University of Michigan: Consumer Sentiment Inches Forward

By at 24 February, 2023, 9:46 pm


by Raymond J. Keating –

Consumer confidence is moving in the right direction, but still remains well below the historical average. That’s the message from the latest reading on consumer sentiment from the University of Michigan.

The Index of Consumer Sentiment registered 67.0 in February. That compared to 64.9 in January, and 62.8 a year earlier. As reported by the University’s Surveys of Consumers Director Joanne Hsu, “sentiment is now 17 index points above the all-time low from June 2022 but remains almost 20 points below its historical average.”

For good measure, it must be pointed out that the index stood at 101.0 in pre-pandemic February 2020.

It also was noted by Hsu:

“Overall, February’s reading was supported by a 12% improvement in the short-run economic outlook, while all other index components were essentially unchanged. Year-ahead inflation expectations rebounded to 4.1% this month, from 3.9% in January and 4.4% in December.”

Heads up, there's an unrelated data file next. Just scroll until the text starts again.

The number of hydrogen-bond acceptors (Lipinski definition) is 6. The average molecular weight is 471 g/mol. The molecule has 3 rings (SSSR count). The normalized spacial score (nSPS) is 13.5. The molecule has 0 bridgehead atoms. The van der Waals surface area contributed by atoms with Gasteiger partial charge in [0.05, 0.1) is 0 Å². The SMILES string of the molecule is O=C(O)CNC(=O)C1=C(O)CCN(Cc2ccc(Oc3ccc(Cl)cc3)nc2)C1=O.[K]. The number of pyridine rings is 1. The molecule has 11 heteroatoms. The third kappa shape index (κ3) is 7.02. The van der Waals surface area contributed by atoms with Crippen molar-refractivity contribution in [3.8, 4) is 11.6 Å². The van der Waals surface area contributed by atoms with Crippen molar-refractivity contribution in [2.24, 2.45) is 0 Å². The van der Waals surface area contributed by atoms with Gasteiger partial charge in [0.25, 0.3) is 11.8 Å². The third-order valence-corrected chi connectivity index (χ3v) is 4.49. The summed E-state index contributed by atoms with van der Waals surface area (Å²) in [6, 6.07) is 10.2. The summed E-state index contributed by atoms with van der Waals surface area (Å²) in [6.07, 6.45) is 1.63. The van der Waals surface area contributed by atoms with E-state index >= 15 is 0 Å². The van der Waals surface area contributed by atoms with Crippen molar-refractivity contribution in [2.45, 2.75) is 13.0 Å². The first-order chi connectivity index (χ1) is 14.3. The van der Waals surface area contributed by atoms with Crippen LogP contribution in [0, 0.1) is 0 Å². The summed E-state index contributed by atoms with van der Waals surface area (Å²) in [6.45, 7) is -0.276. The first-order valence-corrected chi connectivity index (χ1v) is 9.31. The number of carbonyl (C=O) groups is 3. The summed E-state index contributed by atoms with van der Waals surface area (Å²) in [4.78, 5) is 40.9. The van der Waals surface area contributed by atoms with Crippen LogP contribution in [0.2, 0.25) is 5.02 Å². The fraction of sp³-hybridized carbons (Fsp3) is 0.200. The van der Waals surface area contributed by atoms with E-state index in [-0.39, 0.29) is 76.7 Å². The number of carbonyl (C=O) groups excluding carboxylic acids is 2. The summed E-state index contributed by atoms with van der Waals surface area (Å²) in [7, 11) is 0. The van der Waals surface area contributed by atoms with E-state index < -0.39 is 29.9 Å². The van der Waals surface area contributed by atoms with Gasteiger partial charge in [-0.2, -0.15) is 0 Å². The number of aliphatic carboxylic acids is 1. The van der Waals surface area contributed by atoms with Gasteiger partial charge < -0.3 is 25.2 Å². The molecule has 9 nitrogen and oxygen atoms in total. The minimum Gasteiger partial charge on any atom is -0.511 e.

There also is considerable uncertainty in the mix regarding inflation. And uncertainty extends to expectations regarding economic growth, or the possibility of recession, as well.

In the end, as SBE Council has pointed out before, the consumer is a follower not a leader in the economy. Actual consumer spending will reflect what’s going on in terms of business investment and hiring. If businesses are expanding, innovating and hiring, then consumers are more than happy to boost their spending.

Raymond J. Keating is chief economist for the Small Business & Entrepreneurship Council. His latest book is The Weekly Economist: 52 Quick Reads to Help You Think Like an Economist.


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